Irony alert!

There is a Kentucky Coal Museum. And they’re working to switch their power source.

The museum is installing solar panels on its roof, part of a project aimed at lowering the energy costs of one of the city’s largest electric customers. It’s also a symbol of the state’s efforts to move away from coal as its primary energy source as more coal-fired power plants are replaced by natural gas. The state legislature recently lifted its decades-old ban on nuclear power.

The museum is built in the shell of the old company store, another relic of the benevolent tyranny of coal. I don’t understand why anyone looks fondly on an institution that was so oppressive and so destructive.


  1. microraptor says

    I don’t understand why anyone looks fondly on an institution that was so oppressive and so destructive.

    Lots and lots of PR spending.

  2. Moggie says

    Don’t underestimate the appeal of jobs for life. Of course, your life might be quite short, but at least you’d have a job!

  3. unclefrogy says

    a coal museum that is changing the way it’s electrical power is produced that is built inside what was once “the company store” is so full of the reality of change.

    I think they are exactly right they should change to photovoltaics. With our increasing knowledge of chemistry and our use of man-made products it seems appropriate that they should abandon the primitive burning of coal for electrical generation and toward a more sophisticated use of technology that is represented by the photovoltaics for electrical generation . There are more useful things that can be made from the carbon compounds that make up coal then ashes ,heat and temporary electrical energy that also have a much longer useful life span.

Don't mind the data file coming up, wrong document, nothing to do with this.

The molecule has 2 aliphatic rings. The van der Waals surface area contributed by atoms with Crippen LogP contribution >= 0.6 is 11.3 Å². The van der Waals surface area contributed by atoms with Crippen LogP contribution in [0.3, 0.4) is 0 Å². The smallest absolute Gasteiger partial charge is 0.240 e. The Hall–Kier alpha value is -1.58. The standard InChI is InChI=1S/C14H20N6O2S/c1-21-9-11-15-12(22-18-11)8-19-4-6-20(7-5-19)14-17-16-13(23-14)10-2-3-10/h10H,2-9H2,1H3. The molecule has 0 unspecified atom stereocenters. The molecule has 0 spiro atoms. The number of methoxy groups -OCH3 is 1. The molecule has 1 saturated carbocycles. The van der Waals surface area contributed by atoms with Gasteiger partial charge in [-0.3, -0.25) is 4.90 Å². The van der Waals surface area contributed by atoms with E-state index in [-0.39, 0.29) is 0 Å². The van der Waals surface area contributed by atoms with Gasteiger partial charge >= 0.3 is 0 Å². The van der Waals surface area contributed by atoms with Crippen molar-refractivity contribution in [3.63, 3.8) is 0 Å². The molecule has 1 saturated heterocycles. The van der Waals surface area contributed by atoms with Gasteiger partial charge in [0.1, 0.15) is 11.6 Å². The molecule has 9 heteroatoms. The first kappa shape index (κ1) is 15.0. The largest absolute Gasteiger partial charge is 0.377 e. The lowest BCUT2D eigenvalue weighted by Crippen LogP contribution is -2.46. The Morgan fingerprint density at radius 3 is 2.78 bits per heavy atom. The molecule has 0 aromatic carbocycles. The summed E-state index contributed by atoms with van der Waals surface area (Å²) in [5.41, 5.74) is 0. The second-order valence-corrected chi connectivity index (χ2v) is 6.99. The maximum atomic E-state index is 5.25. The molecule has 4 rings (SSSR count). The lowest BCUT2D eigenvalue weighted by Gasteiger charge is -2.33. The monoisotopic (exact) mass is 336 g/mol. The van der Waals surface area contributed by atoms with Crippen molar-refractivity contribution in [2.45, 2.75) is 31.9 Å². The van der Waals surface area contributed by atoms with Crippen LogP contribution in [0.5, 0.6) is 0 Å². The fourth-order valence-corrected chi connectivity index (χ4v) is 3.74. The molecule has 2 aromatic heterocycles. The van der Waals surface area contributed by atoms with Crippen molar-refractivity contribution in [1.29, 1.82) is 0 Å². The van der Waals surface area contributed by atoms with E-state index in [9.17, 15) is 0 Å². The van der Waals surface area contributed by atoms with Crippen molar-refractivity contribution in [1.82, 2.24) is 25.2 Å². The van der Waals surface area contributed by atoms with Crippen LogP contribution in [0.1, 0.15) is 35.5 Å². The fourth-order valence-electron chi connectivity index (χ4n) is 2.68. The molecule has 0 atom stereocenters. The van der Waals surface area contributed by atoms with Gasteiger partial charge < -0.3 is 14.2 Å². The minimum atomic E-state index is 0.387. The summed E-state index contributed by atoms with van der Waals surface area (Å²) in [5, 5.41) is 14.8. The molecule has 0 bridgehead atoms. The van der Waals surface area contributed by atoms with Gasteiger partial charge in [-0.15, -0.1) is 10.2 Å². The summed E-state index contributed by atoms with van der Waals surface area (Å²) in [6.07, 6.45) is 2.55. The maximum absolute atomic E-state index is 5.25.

uncle frogy

  4. Ted Powell says

    PZ wrote: I don’t understand why anyone looks fondly on an institution that was so oppressive and so destructive.

    The Holocaust was—to put it mildly—”so oppressive and so destructive.” Yet google indicates there are multiple Holocaust museums, including one here in Vancouver, preserving and presenting this thing of the past, just as burning coal is becoming a thing of the past.

  5. wzrd1 says

    @Ted Powell #5, I agree completely.
    It’s better to remember our mistakes and obsolescent technologies than to forget them and repeat them.

    As for coal being useless, it still has uses. Coal is an excellent filter for waste water and even has uses for filtering drinking water.
    As for burning it for fuel, some deep rural homes still do have coal furnaces. Until rather recently, some military installations heated the barracks with coal. I actually had a fireman’s license to operate barracks furnaces. They switched largely to oil heating, as electrical heating isn’t economic on that scale in those areas.
    Personally, my only preferred usage remains using it for filtration media.

  6. madscientist says

    I don’t see such musea as looking fondly on an oppressive and destructive institution – many are simply there to show what went on in the past and give people some idea of how things were, as horrible as that may have been. Even some war musea, at least a few decades ago, put in an effort to remind people what a monstrous waste war is. (Unfortunately in the past 20 years I have seen such places turn into obscene excreta glorifying murder and wanton destruction and idolizing the politicians promoting such evil.) Coal will still have its use in the future, and ironically it’s best to cut down on its use now so that future generations have greater access to it when it’s needed.

  7. says

    As much harm as coal and the coal industry has done to people, it also was a huge component of the industrial revolution. Glad to be on the other side of that.

  8. microraptor says

    Remember when the coal industry actually used that song in an advertisement?